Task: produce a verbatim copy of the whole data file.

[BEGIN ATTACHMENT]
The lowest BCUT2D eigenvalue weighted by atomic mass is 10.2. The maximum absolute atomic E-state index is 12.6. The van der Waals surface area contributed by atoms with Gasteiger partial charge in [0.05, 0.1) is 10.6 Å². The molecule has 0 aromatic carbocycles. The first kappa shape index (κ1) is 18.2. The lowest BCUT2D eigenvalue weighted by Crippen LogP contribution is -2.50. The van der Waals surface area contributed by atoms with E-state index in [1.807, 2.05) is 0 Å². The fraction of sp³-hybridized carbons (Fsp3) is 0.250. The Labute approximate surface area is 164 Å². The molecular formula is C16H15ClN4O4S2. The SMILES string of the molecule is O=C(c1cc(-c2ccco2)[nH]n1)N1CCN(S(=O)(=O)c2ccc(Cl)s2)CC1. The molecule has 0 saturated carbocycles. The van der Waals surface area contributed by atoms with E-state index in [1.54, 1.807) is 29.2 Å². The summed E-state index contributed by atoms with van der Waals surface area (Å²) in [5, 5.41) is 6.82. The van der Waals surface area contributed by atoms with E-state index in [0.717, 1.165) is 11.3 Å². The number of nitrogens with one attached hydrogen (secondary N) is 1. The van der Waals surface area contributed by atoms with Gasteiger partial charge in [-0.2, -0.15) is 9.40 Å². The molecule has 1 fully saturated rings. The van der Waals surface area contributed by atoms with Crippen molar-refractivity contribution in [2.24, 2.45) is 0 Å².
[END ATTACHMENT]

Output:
The lowest BCUT2D eigenvalue weighted by atomic mass is 10.2. The maximum absolute atomic E-state index is 12.6. The van der Waals surface area contributed by atoms with Gasteiger partial charge in [0.05, 0.1) is 10.6 Å². The molecule has 0 aromatic carbocycles. The first kappa shape index (κ1) is 18.2. The lowest BCUT2D eigenvalue weighted by Crippen LogP contribution is -2.50. The van der Waals surface area contributed by atoms with E-state index in [1.807, 2.05) is 0 Å². The fraction of sp³-hybridized carbons (Fsp3) is 0.250. The Labute approximate surface area is 164 Å². The molecular formula is C16H15ClN4O4S2. The SMILES string of the molecule is O=C(c1cc(-c2ccco2)[nH]n1)N1CCN(S(=O)(=O)c2ccc(Cl)s2)CC1. The molecule has 0 saturated carbocycles. The van der Waals surface area contributed by atoms with E-state index in [1.54, 1.807) is 29.2 Å². The summed E-state index contributed by atoms with van der Waals surface area (Å²) in [5, 5.41) is 6.82. The van der Waals surface area contributed by atoms with E-state index in [0.717, 1.165) is 11.3 Å². The number of nitrogens with one attached hydrogen (secondary N) is 1. The van der Waals surface area contributed by atoms with Gasteiger partial charge in [-0.2, -0.15) is 9.40 Å². The molecule has 1 fully saturated rings. The van der Waals surface area contributed by atoms with Crippen molar-refractivity contribution in [2.24, 2.45) is 0 Å².